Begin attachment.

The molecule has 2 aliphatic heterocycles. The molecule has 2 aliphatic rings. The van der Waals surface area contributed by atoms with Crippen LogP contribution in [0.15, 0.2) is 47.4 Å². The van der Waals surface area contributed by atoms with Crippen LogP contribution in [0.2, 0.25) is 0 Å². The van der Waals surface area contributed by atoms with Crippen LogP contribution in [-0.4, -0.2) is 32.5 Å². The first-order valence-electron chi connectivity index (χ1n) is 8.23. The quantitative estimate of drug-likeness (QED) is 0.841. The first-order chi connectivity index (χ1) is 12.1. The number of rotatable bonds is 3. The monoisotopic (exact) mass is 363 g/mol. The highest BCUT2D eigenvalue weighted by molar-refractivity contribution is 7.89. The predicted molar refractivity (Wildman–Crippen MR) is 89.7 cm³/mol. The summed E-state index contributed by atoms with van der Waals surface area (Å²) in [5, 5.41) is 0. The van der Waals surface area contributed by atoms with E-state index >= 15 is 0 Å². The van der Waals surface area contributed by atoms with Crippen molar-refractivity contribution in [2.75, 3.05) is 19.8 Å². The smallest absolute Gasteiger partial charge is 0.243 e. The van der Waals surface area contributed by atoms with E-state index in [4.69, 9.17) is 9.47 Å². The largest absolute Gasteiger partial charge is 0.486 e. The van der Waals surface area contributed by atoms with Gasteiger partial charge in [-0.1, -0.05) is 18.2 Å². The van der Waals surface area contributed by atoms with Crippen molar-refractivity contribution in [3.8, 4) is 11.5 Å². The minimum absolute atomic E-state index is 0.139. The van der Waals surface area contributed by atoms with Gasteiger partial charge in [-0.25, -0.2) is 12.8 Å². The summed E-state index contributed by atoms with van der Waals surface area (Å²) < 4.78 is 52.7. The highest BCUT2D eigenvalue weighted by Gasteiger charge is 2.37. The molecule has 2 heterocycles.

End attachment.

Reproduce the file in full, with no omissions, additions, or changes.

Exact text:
The molecule has 2 aliphatic heterocycles. The molecule has 2 aliphatic rings. The van der Waals surface area contributed by atoms with Crippen LogP contribution in [0.15, 0.2) is 47.4 Å². The van der Waals surface area contributed by atoms with Crippen LogP contribution in [0.2, 0.25) is 0 Å². The van der Waals surface area contributed by atoms with Crippen LogP contribution in [-0.4, -0.2) is 32.5 Å². The first-order valence-electron chi connectivity index (χ1n) is 8.23. The quantitative estimate of drug-likeness (QED) is 0.841. The first-order chi connectivity index (χ1) is 12.1. The number of rotatable bonds is 3. The monoisotopic (exact) mass is 363 g/mol. The highest BCUT2D eigenvalue weighted by molar-refractivity contribution is 7.89. The predicted molar refractivity (Wildman–Crippen MR) is 89.7 cm³/mol. The summed E-state index contributed by atoms with van der Waals surface area (Å²) in [5, 5.41) is 0. The van der Waals surface area contributed by atoms with E-state index >= 15 is 0 Å². The van der Waals surface area contributed by atoms with Crippen molar-refractivity contribution in [2.75, 3.05) is 19.8 Å². The smallest absolute Gasteiger partial charge is 0.243 e. The van der Waals surface area contributed by atoms with E-state index in [4.69, 9.17) is 9.47 Å². The largest absolute Gasteiger partial charge is 0.486 e. The van der Waals surface area contributed by atoms with Gasteiger partial charge in [-0.1, -0.05) is 18.2 Å². The van der Waals surface area contributed by atoms with Crippen molar-refractivity contribution in [3.8, 4) is 11.5 Å². The minimum absolute atomic E-state index is 0.139. The van der Waals surface area contributed by atoms with Gasteiger partial charge in [-0.25, -0.2) is 12.8 Å². The summed E-state index contributed by atoms with van der Waals surface area (Å²) < 4.78 is 52.7. The highest BCUT2D eigenvalue weighted by Gasteiger charge is 2.37. The molecule has 2 heterocycles.